One of his first decisions was to make a liberal Democrat the state's Attorney General.  Once approved by the Senate, and she was, the Attorney General could not be fired by the Governor, as was the case with other cabinet officers.  This gave a liberal Democrat enormous power and she used it to join up with liberal Massachusetts Attorney General Martha Coakley in filing a brief against Christians in a case called Christian Legal Society v. Martinez.  Just one day after being sworn in, the newly appointed state Attorney General took the most aggressive legal posture available to defend former Governor Corzine’s one-gun-a-month handgun rationing law, moving to dismiss an NRA lawsuit to overturn the law, and later vigorously opposing the NRA’s motion for a preliminary injunction in the case.  Because of this appointment, New Jersey did not join in the lawsuits to overturn ObamaCare.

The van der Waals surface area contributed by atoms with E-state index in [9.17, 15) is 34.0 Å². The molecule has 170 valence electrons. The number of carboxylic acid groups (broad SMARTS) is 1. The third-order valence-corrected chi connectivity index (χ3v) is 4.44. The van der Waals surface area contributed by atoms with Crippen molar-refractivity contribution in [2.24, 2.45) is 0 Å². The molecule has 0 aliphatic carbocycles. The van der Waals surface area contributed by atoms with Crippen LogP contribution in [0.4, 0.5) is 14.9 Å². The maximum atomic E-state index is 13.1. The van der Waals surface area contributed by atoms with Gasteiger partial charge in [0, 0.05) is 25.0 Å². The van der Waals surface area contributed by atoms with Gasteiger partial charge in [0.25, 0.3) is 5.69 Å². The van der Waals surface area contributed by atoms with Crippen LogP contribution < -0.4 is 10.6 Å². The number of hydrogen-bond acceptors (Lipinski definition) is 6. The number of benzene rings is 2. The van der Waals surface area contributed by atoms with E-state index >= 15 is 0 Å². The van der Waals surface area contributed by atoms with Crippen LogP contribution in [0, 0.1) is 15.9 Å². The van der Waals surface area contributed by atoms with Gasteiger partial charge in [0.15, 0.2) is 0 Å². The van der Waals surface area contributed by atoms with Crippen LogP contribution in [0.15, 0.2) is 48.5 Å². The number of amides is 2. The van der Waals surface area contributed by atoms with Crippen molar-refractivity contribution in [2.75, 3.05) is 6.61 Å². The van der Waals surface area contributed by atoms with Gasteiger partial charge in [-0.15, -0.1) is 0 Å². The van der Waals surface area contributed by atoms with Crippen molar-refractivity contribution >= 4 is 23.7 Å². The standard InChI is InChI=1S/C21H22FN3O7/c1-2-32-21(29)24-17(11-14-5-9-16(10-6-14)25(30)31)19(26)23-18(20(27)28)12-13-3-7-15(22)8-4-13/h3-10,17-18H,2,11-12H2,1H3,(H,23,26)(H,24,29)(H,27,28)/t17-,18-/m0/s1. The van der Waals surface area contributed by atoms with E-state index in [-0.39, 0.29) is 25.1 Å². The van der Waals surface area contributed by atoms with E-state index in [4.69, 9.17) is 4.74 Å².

Governor Christie appointed a radical "sexologist" to run the NJ Department of Children & Families.  This appointee would later resign when it emerged that she had held the top job in an organization that had supported a study advocating the normalization of some forms of adult-child sex. 

His judicial appointments were also confusing.  While claiming to oppose same-sex marriage, Governor Christie nominated an openly gay Republican to the state Supreme Court who supported it.  Even Democrats wouldn't support this plainly unqualified appointment, and he never served.  The Governor supported the advancement of a liberal Democrat to the job of Chief Justice, while refusing to support the re-appointment of a Republican and the Court's most conservative member.  He also appointed a controversial defense attorney who had defended a number of Islamic extremists who had violated immigration law.